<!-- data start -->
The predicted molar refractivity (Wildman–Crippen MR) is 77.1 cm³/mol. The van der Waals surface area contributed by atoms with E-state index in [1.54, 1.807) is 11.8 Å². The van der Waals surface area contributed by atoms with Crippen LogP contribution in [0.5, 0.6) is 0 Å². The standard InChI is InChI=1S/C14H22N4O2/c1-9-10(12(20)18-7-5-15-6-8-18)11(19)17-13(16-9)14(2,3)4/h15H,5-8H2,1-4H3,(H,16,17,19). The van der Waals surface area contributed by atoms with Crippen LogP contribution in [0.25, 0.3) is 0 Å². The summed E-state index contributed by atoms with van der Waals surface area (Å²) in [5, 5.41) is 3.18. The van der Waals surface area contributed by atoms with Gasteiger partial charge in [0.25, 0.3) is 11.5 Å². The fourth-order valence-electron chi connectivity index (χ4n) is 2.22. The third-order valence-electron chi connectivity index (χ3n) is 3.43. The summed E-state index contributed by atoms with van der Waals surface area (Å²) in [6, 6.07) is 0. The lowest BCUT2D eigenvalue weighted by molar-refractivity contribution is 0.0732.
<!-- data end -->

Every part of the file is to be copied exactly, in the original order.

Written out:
The predicted molar refractivity (Wildman–Crippen MR) is 77.1 cm³/mol. The van der Waals surface area contributed by atoms with E-state index in [1.54, 1.807) is 11.8 Å². The van der Waals surface area contributed by atoms with Crippen LogP contribution in [0.5, 0.6) is 0 Å². The standard InChI is InChI=1S/C14H22N4O2/c1-9-10(12(20)18-7-5-15-6-8-18)11(19)17-13(16-9)14(2,3)4/h15H,5-8H2,1-4H3,(H,16,17,19). The van der Waals surface area contributed by atoms with Crippen LogP contribution in [0.25, 0.3) is 0 Å². The summed E-state index contributed by atoms with van der Waals surface area (Å²) in [5, 5.41) is 3.18. The van der Waals surface area contributed by atoms with Gasteiger partial charge in [0.25, 0.3) is 11.5 Å². The fourth-order valence-electron chi connectivity index (χ4n) is 2.22. The third-order valence-electron chi connectivity index (χ3n) is 3.43. The summed E-state index contributed by atoms with van der Waals surface area (Å²) in [6, 6.07) is 0. The lowest BCUT2D eigenvalue weighted by molar-refractivity contribution is 0.0732.